It was certainly among the most boisterous, crowded, exuberant winner's circle scenes witnessed in years at old Aqueduct Racetrack in New York City. Late on a rain-drenched, otherwise gloomy afternoon last Saturday, nearly 50 people gathered in the circle and cheered loudly as Alex Solis rode Captain Bodgit toward them. They delivered a spontaneous burst of applause when Solis, grinning from one mud-spattered cheek to the other, dismounted the colt with a flourish. Captain Bodgit has 32 owners who race under the nom de course Team Valor, and 18 of them—along with another 25 or so relatives and friends—had shown up in the circle to welcome the Captain back from the wars.
The meaning of the moment was lost on no one. "You go to bed at night and you dream of someday being in this position," said one co-owner, Mark Belling, a radio talk-show host from Milwaukee. "We've owned some good horses with Team Valor, but...nothing like this. We're going to the Kentucky Derby! And we might even be the favorite."
Five minutes earlier, in the Wood Memorial, the lanky dark bay colt had turned in his most commanding performance as a racehorse. After tracking the leaders in sixth place through most of the nine furlongs, the Captain kicked into sprinting gear on the turn for home. "He threw me into the backseat," says Solis. In full flight and four-wide coming off the bend, he chased down and sailed past the leaders in the lane to win by two lengths. The victory was particularly striking because Captain Bodgit overcame a powerful bias; the wet but hard track had been favoring front-running horses all day, with mud-spattered stretch-runners struggling in vain pursuit. "He won for fun today," Solis crowed. In doing so, the colt reaffirmed the form that he flashed in his March 15 victory in the Florida Derby.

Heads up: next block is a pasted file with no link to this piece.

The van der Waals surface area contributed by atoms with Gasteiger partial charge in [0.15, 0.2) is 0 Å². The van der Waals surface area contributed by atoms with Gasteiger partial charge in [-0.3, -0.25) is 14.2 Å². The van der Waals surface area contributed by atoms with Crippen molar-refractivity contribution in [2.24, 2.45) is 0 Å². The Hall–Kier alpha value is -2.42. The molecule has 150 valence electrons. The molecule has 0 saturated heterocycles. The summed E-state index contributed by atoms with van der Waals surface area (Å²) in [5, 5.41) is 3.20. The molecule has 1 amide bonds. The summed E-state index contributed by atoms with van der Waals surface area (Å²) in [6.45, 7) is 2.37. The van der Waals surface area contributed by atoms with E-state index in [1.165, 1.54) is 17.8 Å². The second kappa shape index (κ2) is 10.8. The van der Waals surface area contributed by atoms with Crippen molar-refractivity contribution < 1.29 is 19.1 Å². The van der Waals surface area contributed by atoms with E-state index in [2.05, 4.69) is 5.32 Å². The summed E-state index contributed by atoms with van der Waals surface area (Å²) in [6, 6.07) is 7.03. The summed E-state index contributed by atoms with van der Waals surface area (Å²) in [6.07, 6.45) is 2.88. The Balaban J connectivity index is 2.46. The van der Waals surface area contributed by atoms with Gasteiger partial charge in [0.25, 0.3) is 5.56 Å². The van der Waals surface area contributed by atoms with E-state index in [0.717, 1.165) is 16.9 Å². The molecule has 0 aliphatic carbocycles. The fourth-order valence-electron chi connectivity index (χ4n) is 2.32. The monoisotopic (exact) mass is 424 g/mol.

By day's end, Captain Bodgit was not the only 3-year-old whose connections were crowing about their Kentucky Derby prospects. Four weeks after the Florida Derby, his only loss, Pulpit was back and racing into the bit again. In the nine-furlong Blue Grass Stakes at Keeneland, the high-strung son of A.P. Indy settled comfortably behind the pacesetting Jules, picked up the beat around the second turn, swept to the lead at the top of the stretch and bounded home to win by 3½ lengths. At Oaklawn Park, in the nine-furlong Arkansas Derby, another late-charger, Crypto Star, dropped nearly 15 lengths behind in the first half mile, rejoined the race around the last turn and, in a final, furious rush, drove past Phantom On Tour to win by a half length. Crypto Star, who has won four of his five starts this year—including the Louisiana Derby on March 16—announced himself as a solid contender in Louisville.